Every ten years following the census, states redraw their electoral maps and determine district shapes for the decade until the next census. In Wisconsin, the redistricting process is partisan – political parties draw up the maps and often give themselves power and control. This is called gerrymandering, and Wisconsin's gerrymander is particularly egregious. It has allowed political parties to pick their constituents rather than voters picking their representatives. It's wrong.
Gerrymandering is bad because it rigs the political game in favor of one party. In Wisconsin, the gerrymander has come from the right. Back in 2010, the Republican-led Wisconsin Legislature hired an out-of-state computer programmer to lead a partisan redistricting process that cut maps that unfairly advantaged themselves.
Under these gerrymandered maps, one expert claimed that Republicans are "virtually 100 percent" certain to retain majorities. Indeed, in the 2018 election, Democrats received 190,000 more votes than Republicans statewide but won fewer seats – Republicans won 63 of the 99 seats.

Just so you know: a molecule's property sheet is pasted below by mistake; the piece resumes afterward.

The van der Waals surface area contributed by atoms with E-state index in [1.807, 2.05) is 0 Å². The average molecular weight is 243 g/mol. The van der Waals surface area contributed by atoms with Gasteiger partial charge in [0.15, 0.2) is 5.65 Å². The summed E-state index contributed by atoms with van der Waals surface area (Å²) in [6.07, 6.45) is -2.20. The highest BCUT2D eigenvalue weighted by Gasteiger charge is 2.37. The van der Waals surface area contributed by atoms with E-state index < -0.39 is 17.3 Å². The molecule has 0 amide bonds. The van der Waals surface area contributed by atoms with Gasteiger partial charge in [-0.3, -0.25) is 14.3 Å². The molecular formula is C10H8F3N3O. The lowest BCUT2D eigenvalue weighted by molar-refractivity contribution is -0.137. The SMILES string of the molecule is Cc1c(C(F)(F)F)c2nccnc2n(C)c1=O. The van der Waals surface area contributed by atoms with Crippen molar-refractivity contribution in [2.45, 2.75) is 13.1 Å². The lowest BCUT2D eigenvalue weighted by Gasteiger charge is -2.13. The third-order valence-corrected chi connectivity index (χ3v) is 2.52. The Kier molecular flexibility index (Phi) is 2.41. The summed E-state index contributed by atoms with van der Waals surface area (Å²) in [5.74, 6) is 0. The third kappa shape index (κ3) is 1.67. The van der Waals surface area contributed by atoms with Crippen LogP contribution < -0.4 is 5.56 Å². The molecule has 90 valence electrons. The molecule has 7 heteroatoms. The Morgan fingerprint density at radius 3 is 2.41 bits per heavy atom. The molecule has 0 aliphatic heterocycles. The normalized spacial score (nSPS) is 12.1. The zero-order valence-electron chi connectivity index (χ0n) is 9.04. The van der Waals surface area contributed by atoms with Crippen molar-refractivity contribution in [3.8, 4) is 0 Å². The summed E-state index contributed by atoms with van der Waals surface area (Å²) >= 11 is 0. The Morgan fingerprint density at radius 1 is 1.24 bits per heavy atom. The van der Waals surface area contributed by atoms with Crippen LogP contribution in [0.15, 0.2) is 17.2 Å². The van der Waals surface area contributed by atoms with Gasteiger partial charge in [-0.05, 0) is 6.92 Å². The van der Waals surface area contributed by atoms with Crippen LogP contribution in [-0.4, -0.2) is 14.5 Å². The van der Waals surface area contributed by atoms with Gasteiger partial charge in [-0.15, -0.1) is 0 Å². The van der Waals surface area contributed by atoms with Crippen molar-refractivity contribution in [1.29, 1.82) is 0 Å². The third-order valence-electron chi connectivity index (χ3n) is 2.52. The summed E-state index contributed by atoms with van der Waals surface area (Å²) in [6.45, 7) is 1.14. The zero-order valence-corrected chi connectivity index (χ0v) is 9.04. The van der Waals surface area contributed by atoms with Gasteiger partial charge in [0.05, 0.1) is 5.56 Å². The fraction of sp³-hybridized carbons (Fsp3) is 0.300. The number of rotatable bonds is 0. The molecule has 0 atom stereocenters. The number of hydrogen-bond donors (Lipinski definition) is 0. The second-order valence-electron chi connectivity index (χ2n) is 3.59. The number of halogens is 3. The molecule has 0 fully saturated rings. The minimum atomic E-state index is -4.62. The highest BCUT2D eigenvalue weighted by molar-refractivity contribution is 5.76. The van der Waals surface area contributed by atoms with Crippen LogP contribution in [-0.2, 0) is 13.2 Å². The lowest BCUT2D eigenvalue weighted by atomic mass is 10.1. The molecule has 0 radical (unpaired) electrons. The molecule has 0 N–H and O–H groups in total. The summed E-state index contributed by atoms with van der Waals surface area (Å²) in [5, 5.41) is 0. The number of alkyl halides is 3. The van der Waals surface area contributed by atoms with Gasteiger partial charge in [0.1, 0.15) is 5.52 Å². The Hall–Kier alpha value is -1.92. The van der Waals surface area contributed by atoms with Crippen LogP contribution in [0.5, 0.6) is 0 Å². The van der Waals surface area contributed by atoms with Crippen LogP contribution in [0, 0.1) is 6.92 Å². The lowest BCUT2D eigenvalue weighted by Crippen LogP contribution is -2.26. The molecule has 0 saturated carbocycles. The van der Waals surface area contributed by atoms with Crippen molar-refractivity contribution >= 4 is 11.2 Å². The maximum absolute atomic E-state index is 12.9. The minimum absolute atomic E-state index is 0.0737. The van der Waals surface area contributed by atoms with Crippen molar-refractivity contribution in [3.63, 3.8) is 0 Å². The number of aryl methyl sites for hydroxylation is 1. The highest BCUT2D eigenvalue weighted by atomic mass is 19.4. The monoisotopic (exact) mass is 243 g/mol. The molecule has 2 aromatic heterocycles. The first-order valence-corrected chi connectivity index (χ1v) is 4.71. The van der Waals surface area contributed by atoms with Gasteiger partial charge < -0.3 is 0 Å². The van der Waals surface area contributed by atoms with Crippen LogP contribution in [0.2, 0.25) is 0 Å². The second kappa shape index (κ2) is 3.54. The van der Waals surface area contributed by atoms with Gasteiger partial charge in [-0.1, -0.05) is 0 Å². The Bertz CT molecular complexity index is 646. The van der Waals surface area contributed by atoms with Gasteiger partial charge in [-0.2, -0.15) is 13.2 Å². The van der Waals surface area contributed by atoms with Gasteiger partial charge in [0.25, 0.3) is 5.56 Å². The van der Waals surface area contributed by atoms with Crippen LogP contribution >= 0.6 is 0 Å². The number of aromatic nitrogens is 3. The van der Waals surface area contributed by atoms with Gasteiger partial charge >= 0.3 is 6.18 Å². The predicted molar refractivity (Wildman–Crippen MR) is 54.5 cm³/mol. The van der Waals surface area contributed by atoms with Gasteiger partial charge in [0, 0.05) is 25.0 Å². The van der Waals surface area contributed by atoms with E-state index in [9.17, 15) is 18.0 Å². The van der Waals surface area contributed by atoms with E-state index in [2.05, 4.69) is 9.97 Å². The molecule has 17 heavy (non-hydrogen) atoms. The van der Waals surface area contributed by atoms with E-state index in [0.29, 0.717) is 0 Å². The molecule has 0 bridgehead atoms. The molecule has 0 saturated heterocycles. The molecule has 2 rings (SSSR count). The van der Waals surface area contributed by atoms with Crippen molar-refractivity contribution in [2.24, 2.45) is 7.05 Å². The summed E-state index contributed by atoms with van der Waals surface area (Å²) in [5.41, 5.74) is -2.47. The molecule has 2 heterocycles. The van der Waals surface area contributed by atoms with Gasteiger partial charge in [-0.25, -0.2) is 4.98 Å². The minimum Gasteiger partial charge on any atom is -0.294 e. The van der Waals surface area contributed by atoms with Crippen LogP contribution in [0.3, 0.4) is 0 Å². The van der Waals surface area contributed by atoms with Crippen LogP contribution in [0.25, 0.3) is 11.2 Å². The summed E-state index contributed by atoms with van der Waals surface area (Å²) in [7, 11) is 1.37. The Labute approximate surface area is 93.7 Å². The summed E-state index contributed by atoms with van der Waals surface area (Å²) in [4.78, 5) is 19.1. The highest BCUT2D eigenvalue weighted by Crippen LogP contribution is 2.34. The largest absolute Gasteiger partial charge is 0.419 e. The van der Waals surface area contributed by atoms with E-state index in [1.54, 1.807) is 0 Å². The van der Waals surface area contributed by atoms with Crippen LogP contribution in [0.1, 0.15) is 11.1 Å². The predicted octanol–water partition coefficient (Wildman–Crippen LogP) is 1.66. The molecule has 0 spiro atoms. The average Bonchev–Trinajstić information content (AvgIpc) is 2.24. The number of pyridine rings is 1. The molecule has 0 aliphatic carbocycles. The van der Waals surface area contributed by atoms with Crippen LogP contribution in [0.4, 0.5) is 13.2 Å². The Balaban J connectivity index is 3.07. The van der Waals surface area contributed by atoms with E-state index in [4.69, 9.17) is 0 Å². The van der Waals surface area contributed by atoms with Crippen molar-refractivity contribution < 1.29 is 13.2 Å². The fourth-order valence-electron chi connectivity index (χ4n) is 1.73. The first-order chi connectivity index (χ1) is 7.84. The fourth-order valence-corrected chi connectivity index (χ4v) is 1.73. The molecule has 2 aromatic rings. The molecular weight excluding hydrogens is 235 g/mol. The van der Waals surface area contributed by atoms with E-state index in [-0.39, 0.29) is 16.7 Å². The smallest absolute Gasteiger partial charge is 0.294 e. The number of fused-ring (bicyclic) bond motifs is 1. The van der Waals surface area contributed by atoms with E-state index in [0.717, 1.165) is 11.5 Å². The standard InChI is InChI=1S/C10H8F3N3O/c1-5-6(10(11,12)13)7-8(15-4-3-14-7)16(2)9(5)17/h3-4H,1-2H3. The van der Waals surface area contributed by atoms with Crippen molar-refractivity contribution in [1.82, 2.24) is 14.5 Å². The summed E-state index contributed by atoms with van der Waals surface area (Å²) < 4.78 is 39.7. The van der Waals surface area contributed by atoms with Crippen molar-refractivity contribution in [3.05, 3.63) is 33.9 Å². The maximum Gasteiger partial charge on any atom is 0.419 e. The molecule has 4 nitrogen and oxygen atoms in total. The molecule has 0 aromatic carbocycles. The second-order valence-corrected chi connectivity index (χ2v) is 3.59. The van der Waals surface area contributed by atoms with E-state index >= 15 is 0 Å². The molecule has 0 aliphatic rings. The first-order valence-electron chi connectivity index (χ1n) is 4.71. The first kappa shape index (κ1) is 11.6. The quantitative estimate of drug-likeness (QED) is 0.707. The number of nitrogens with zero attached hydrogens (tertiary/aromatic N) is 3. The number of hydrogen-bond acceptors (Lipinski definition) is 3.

After the 2020 census, Wisconsin Assembly Republicans passed their proposed maps, which are a re-up of the 2011 gerrymander and maintain their undemocratic and unfair advantage in elections. After being kicked up – and back down – from the U.S. Supreme Court, the Wisconsin Supreme Court adopted the maps option under a "least change" framework. These maps condemn Wisconsin to another decade of extreme gerrymander and further erode our ability to choose our own representatives.
Redistricting and fair maps
To ensure all voters' ballots carry equal weight, Wisconsin needs fair maps. Wisconsinites overwhelmingly support fair maps, and it is incumbent upon the legislature and courts to honor the will of the people and pursue a transparent, democratic redistricting process.